View Full Version : Driving a Wakeboarder

Shoemaker Mobius
03-10-2004, 03:25 PM
We're new to owning a boat and wakeboarding. My 15 year old son, having wakeboarded now for approx. 3 weeks is the expert. I have pretty much gotten the hang of driving him, but now that we are seeing many more boats with wakeboarders out, I am wondering about driving etiquette and protocols. In particular when I am passing a wakeboat that has a boarder in the water preparing to get started, is it best to go slowly past them or go fast past them. My son the expert says we should go fast past them because our boat will create less wake doing so. But, it seems like I should slow down. What are the guidelines on this? Do boarders in the water want you by them quickly? I know the bass boats and cruisers just fly right by. Any tips would be much appreciated.

03-10-2004, 06:16 PM
Do you have a boarder out as well? If so maintain your present speed ..and concentrate on putting as much distance as possible between yourself and the other boats. Nothing makes me more nervous than to have a skier in the water and see someone coming up the channel right behind me no matter what their speed. Faster speeds do reduce the size of your rollers(as do very slow ones), but also reduces your ability to react suddenly if the boat you are approaching makes a sudden start. This happens a lot, a driver has a skier out and gets focused on them and not what is in front of them when the skier finally yells "go" some drivers will face forward and give it h(*l...That is one of many reasons you should never cut across the bow of a boat with a skier in the water. If you are skiing on a small body of butter go over when the other boarders are between sets and see if you and the other boats can work out some sort of rotation to keep it safe. You will find most of us out there will be receptive because that will insure their riders have a shot at some smooth water instead of fighting boat chop and dangerous conditions. There are many little things you will pick up on over time, and as long as you continue to be patient and considerate of others, and mindful of safety on the lake you be just fine. Sorry My post was so long winded, but boating safety is kind of a hot button with me. I have been boating all my life and have seen some needless bad stuff happen on the water. Nice to see someone new to the activity asking for assistance. Glad to share the water with ya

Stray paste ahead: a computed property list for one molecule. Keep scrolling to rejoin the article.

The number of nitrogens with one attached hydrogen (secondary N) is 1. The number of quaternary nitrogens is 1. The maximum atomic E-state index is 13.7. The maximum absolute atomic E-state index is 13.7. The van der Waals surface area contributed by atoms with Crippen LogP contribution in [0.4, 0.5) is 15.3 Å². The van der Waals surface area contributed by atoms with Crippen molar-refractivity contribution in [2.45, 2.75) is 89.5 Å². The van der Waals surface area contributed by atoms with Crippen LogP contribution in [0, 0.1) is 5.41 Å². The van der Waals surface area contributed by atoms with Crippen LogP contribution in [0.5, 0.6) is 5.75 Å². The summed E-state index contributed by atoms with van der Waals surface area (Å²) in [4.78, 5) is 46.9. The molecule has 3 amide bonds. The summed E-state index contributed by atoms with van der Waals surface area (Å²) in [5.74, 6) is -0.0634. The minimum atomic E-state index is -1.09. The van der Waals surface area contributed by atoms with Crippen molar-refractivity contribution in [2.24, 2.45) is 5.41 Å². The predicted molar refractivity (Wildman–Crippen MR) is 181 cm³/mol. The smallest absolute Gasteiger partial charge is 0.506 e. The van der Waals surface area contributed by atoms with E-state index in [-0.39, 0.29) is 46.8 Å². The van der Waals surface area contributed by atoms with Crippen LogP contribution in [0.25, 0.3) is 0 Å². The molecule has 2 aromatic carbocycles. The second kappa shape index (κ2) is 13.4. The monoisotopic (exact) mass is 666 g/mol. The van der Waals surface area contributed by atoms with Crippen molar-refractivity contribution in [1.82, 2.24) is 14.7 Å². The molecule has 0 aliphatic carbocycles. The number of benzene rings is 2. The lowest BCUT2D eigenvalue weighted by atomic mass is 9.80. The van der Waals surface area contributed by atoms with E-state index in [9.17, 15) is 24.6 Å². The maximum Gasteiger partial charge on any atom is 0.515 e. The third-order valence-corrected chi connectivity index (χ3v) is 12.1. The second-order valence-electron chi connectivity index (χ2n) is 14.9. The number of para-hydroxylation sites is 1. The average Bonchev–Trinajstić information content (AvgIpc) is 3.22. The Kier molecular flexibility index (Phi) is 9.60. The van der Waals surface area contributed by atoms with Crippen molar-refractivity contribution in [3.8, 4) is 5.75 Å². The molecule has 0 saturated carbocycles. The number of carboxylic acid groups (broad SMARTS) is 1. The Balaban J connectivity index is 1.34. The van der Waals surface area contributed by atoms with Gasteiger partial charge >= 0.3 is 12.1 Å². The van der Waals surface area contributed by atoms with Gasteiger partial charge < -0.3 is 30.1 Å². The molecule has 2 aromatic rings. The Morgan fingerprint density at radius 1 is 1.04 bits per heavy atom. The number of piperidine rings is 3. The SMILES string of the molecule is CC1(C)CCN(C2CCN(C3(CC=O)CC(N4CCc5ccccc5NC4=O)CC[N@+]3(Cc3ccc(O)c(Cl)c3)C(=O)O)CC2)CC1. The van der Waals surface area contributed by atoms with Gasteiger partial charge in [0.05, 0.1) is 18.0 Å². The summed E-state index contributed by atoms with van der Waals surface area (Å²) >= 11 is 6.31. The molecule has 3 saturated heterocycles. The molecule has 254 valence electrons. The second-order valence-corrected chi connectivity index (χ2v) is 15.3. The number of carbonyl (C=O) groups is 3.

03-16-2004, 01:02 PM
medevac130 said it perfectly. I'd also like to add about the boating etiquette this info that can be found at www.wakeworld.com in the don't be that boat article.

Stay at a steady speed. Don't juice a rider in his or her approach to the wake

Go straight. Pick a spot on the horizon and drive to it. This will ensure a consistent wake for the rider. Don't make a long continuous arc that will result in a wake that is big on one side and small on the other.

When you circle around a fallen rider, SLOW DOWN. Don't go making the power turns like you see in the James Bond movies. You send rollers across the whole lake when you make the fast turn around. Instead, bring the boat to a stop, then make a slow turn and return to your rider.

Once the handle has reached the rider, throw the boat into reverse just a little. This will keep from ripping the rider's arms out of their sockets as the rope passes them at 10 MPH. This will also reduce the chance of injury from wrapping the rope around an arm, leg, neck or other body part.